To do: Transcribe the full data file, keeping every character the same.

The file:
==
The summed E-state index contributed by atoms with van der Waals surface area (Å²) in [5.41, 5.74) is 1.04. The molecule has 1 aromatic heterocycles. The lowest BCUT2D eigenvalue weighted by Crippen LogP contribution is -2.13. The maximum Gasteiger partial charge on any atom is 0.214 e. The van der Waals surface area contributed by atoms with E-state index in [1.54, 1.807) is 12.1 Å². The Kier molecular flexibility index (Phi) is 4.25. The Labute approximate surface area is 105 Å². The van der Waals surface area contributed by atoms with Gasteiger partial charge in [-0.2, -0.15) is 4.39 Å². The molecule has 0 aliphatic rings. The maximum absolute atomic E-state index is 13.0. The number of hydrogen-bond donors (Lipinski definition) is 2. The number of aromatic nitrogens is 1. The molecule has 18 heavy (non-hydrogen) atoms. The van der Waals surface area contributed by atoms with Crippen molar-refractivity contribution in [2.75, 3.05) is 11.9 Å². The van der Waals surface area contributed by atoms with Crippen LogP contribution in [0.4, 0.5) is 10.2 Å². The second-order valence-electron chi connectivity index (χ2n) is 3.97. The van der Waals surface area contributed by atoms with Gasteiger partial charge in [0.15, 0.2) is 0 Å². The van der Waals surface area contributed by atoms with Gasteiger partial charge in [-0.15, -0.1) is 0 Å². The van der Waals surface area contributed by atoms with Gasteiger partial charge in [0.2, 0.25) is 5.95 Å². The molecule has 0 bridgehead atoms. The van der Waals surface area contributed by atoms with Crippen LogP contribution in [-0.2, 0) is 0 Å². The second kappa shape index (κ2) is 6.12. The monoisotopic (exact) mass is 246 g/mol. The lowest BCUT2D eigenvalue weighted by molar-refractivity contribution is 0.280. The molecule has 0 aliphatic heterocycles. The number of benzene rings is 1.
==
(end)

The summed E-state index contributed by atoms with van der Waals surface area (Å²) in [5.41, 5.74) is 1.04. The molecule has 1 aromatic heterocycles. The lowest BCUT2D eigenvalue weighted by Crippen LogP contribution is -2.13. The maximum Gasteiger partial charge on any atom is 0.214 e. The van der Waals surface area contributed by atoms with E-state index in [1.54, 1.807) is 12.1 Å². The Kier molecular flexibility index (Phi) is 4.25. The Labute approximate surface area is 105 Å². The van der Waals surface area contributed by atoms with Gasteiger partial charge in [-0.2, -0.15) is 4.39 Å². The molecule has 0 aliphatic rings. The maximum absolute atomic E-state index is 13.0. The number of hydrogen-bond donors (Lipinski definition) is 2. The number of aromatic nitrogens is 1. The molecule has 18 heavy (non-hydrogen) atoms. The van der Waals surface area contributed by atoms with Crippen molar-refractivity contribution in [2.75, 3.05) is 11.9 Å². The van der Waals surface area contributed by atoms with Crippen LogP contribution in [0.4, 0.5) is 10.2 Å². The second-order valence-electron chi connectivity index (χ2n) is 3.97. The van der Waals surface area contributed by atoms with Gasteiger partial charge in [0.15, 0.2) is 0 Å². The van der Waals surface area contributed by atoms with Gasteiger partial charge in [-0.15, -0.1) is 0 Å². The van der Waals surface area contributed by atoms with Gasteiger partial charge in [0.2, 0.25) is 5.95 Å². The molecule has 0 bridgehead atoms. The van der Waals surface area contributed by atoms with Crippen LogP contribution in [-0.2, 0) is 0 Å². The second kappa shape index (κ2) is 6.12. The monoisotopic (exact) mass is 246 g/mol. The lowest BCUT2D eigenvalue weighted by molar-refractivity contribution is 0.280. The molecule has 0 aliphatic heterocycles. The number of benzene rings is 1.